Home European News EU Commission probes Alphabet, Apple, Meta; issues guidelines for addressing digital risks to elections – Euractiv

EU Commission probes Alphabet, Apple, Meta; issues guidelines for addressing digital risks to elections – Euractiv

EU Commission probes Alphabet, Apple, Meta; issues guidelines for addressing digital risks to elections – Euractiv

Welcome to Euractiv’s Tech Brief, your weekly update on all things digital in the EU. You can subscribe to the newsletter here.


“We suspect that the suggested solutions put forward by the three companies do not fully comply with the DMA [the EU’s Digital Markets Act].”

– Margrethe Vestager, the European Commission’s executive vice president in charge of competition policy, told a press briefing on Monday.

Story of the week: The European Commission is opening non-compliance investigations into Alphabet, Google’s parent company, Apple, and Meta under the Digital Markets Act (DMA), the institution announced on Monday. The investigations focus on steering rules in Google Play and Google Search, Apple’s App Store policies and choice screen, and Meta’s “pay or consent” model. The Commission is also in a preliminary investigation into Amazon’s ranking practices and Apple’s new fee structure for alternative app stores. Read more.

Don’t miss: The European Union is looking to ban foreign wind turbines on the grounds of cybersecurity concerns, echoing similar recommendations that saw EU countries bar China’s Huawei from 5G networks. Wind turbine sensors gather terabytes of data daily, and Europe would not be the first region to express concerns about where this data could be sent. On 23 April, the EU’s new industrial policy law, the Net Zero Industry Act (NZIA), will be adopted by EU lawmakers and rubber-stamped by EU countries shortly after. Once it enters into force, the crackdown could begin: From 2026, public auctions offering support for renewable energy will have to include requirements concerning cybersecurity. This will be optional for public procurement of renewable energy. (Read more)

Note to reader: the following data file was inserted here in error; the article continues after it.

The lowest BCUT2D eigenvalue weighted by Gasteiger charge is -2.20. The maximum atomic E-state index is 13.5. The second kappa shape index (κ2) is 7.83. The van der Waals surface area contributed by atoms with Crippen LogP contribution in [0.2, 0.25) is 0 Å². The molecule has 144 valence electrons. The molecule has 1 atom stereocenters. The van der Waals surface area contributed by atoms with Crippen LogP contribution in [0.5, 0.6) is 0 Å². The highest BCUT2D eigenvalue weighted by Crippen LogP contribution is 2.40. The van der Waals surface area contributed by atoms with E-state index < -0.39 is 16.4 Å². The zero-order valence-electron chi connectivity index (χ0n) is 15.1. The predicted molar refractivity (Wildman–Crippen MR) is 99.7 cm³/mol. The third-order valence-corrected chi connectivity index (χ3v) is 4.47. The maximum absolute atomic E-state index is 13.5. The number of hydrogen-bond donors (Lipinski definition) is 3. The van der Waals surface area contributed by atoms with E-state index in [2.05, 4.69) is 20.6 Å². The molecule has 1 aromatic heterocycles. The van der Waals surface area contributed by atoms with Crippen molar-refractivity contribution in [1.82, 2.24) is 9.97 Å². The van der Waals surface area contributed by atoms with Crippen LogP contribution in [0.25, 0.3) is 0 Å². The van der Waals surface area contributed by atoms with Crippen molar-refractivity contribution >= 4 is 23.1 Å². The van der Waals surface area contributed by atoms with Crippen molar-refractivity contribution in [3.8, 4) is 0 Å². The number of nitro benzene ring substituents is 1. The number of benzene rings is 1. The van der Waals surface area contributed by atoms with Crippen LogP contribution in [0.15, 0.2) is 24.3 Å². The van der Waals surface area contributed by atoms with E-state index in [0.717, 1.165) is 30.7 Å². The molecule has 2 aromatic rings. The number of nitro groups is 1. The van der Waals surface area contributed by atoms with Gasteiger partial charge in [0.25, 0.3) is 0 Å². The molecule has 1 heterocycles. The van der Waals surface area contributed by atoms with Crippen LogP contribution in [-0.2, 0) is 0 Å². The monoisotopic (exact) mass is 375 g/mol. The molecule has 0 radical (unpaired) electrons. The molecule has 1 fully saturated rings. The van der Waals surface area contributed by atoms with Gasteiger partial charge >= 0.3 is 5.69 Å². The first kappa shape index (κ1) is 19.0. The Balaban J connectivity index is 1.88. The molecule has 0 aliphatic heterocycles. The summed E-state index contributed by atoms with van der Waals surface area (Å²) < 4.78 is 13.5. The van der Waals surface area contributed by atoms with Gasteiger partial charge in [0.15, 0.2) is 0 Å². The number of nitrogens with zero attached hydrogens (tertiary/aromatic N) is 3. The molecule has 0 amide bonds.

Also this week:

  • Unreleased document: DSA, identity wallets take spotlight on protection of minors online
  • Deal on major digital bill: French lawmakers give in to EU Commission demands
  • EU Commission to sign partnership with Australia on critical raw materials
  • New Council compromise highlights risk assessment, detection, reporting in anti-child sexual abuse law
  • Belgian EU presidency presents new risk assessment methodology for child sexual abuse law

Before we start: If you want more tech analysis, tune in to our weekly podcast.

Artificial Intelligence

UN AI adoption. The United Nations General Assembly unanimously passed the inaugural global resolution on artificial intelligence (AI), Reuters reported last Friday. The resolution, proposed by the United States and supported by China and more than 120 other nations, emphasises the importance of protecting human rights, safeguarding personal data, and monitoring AI for potential risks. While non-binding, it encourages countries to enhance privacy policies.

Good news for the AI European ecosystem. “What do you think about [Mistral AI] giving up on open source and the announcement of a partnership with Microsoft?” French MP Mireille Clapot (Renaissance, Renew) wrote in a question to Digital Secretary of State Marina Ferrari. Ferrari answered that ”Mistral […] manages to compete with American rivals”, which is a reason to rejoice for the French tech industry. “Mistral stated its intention to develop various distribution channels, which will establish Europe in the field of large-scale artificial intelligence models and thus reduce the risk of economic concentration,” she stated.


Dutch PM confronts Xi Jinping on cyberespionage. During a meeting in Beijing, Dutch Prime Minister Mark Rutte raised the issue of cyber espionage with his Chinese counterpart. Chinese state-backed spies gained access to a Dutch military network last year, the Netherlands intelligence agency said last month. Semiconductors were also on the table, particularly licensing for tools made by Dutch chip equipment major ASML.

UK vs. China. On Monday, the UK government accused China-affiliated cyber actors of engaging in malicious cyber activities targeting UK institutions and individuals with key roles in democracy. The National Cyber Security Centre, part of the Government Communications Headquarters, which is an intelligence and security organisation, attributed this activity to the Chinese hacking group APT31, stating that they conducted online reconnaissance against email accounts of UK parliamentarians, many of whom have criticised China’s actions.